In his book «Domain Driven Design», Eric Evans go further describing three additional concepts: Conceptual contour, Standalone, Closure of Operations. I invite you to read his book if you want to have all the tools to reach the suppleness.

Package layout

We propose and recommend a well-defined package layout for organizing your business code, which is described in this section.

The domain

Standalone domain

If you want to build a reusable domain it must be located in its own project. It is the recommended way to build a domain because it allows to reuse it across applications and doesn’t cost more than in-application domains. In that case, the domain must be named and live in its own package, for instance:

org.myorganization.domains.mydomain

Here the domain is named mydomain. Its prefix would naturally be adapted to your organization rules.

In-application domain

If you plan to place the domain inside to your application (which is not recommended), you can just code it along your application packages. In that case it can stay without name and live as a subpackage of your project, for instance:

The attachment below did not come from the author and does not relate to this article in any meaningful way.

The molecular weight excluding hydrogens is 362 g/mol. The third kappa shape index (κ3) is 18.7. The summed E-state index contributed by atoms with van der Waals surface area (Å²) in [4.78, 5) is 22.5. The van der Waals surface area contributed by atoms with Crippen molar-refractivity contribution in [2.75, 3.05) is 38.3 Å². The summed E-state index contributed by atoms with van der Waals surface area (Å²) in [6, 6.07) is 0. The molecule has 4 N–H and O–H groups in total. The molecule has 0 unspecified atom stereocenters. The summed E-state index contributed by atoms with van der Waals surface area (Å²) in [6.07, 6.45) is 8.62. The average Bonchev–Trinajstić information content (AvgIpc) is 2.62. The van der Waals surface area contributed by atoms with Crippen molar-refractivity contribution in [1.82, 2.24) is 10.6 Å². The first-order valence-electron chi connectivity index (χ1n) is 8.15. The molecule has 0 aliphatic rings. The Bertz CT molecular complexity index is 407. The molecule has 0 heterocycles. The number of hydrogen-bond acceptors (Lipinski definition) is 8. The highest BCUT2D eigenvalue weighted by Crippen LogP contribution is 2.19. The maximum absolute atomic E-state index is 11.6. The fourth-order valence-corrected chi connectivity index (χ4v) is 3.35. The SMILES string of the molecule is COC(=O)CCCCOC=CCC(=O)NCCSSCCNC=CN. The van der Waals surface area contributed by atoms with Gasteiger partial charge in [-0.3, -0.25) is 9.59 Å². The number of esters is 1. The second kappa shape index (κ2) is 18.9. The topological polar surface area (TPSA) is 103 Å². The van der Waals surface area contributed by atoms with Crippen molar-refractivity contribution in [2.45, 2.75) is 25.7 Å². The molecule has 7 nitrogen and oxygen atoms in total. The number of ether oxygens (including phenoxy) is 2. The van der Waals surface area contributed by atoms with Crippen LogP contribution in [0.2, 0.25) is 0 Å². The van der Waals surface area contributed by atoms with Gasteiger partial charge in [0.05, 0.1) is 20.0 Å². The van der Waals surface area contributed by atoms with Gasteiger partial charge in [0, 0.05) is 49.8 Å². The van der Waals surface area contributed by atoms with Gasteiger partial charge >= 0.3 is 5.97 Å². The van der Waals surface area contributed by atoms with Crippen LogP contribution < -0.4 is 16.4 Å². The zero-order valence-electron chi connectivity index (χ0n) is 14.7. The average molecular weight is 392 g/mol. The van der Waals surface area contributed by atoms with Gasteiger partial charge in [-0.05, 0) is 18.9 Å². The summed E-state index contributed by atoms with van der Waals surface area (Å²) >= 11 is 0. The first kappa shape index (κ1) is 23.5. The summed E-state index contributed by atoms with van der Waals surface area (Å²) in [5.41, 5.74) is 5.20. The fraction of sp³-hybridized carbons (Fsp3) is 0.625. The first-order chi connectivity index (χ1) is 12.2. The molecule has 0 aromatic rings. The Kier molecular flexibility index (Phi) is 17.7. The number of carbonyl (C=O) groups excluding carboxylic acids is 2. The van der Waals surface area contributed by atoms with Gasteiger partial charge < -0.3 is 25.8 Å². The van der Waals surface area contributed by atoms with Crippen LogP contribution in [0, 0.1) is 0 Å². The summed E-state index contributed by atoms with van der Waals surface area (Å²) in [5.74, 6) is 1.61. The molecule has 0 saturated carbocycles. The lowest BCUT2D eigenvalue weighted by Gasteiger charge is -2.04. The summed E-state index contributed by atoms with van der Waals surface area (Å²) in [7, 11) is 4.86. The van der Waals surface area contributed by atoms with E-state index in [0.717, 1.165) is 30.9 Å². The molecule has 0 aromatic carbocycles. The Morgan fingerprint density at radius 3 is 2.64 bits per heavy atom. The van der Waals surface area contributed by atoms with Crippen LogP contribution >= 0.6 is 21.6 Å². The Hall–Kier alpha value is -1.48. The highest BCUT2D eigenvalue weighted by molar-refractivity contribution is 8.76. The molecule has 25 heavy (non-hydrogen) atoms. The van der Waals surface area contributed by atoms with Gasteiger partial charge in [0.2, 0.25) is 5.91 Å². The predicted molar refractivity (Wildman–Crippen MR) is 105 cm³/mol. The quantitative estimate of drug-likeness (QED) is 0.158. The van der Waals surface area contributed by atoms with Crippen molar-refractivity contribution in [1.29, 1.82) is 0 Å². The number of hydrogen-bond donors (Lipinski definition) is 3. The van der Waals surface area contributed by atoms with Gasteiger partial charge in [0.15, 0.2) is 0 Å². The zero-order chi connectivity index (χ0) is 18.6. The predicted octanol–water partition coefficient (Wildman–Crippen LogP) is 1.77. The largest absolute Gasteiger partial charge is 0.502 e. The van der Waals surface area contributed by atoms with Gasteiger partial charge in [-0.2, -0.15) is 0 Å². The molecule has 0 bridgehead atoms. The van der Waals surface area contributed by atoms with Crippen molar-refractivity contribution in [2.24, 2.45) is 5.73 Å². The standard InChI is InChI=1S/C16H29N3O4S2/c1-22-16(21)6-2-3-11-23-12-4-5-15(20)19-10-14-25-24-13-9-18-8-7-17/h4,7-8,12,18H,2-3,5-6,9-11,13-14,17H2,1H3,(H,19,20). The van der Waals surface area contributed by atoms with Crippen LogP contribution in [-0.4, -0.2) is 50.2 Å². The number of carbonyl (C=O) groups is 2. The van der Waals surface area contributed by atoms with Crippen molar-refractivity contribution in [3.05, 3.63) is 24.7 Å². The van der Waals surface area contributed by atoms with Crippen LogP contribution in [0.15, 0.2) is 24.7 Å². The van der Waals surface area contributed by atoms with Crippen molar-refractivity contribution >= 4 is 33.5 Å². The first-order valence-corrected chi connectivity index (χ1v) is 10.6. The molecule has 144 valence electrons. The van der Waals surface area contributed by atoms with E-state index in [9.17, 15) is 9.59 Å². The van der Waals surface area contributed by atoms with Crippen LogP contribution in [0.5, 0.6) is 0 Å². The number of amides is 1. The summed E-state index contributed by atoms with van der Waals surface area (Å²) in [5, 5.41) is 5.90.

org.myorganization.myproject.domain

Here the domain is not named, as it lives under the domain subpackage of the project. The project package would naturally be adapted to your organization rules.

Package organization

In the DDD approach, entities are grouped in sets called aggregates. Aggregates are represented as a package containing an aggregate root and possibly additional entities. This package also contains the factory (interface and implementation), the repository interface and the possible value objects or policies related to your aggregate. Value objects and policies which may be used by multiple aggregates should be placed in a shared package. Services are located in their own package.

Implementations can be located in the internal subpackage if they are independent of technical aspects like a third-party library. Otherwise they must be located in the infrastructure.

org.myorganization.domains.mydomain (can also be org.myorganization.myproject.domain for in-application domain)
    - model
        - myaggregate1
            - MyAggregateRoot
            - MyEntity1
            - MyEntity2
            - MyAggregateFactory
            - MyValueObject
            - MyRepository
            - MyPolicy
            - internal
                - MyPolicyImpl
                - MyAggregateFactoryImpl
        - myaggregate2
            ...

    - services
        - MyService1
        - MyService2
        - internal
            - MyService1Impl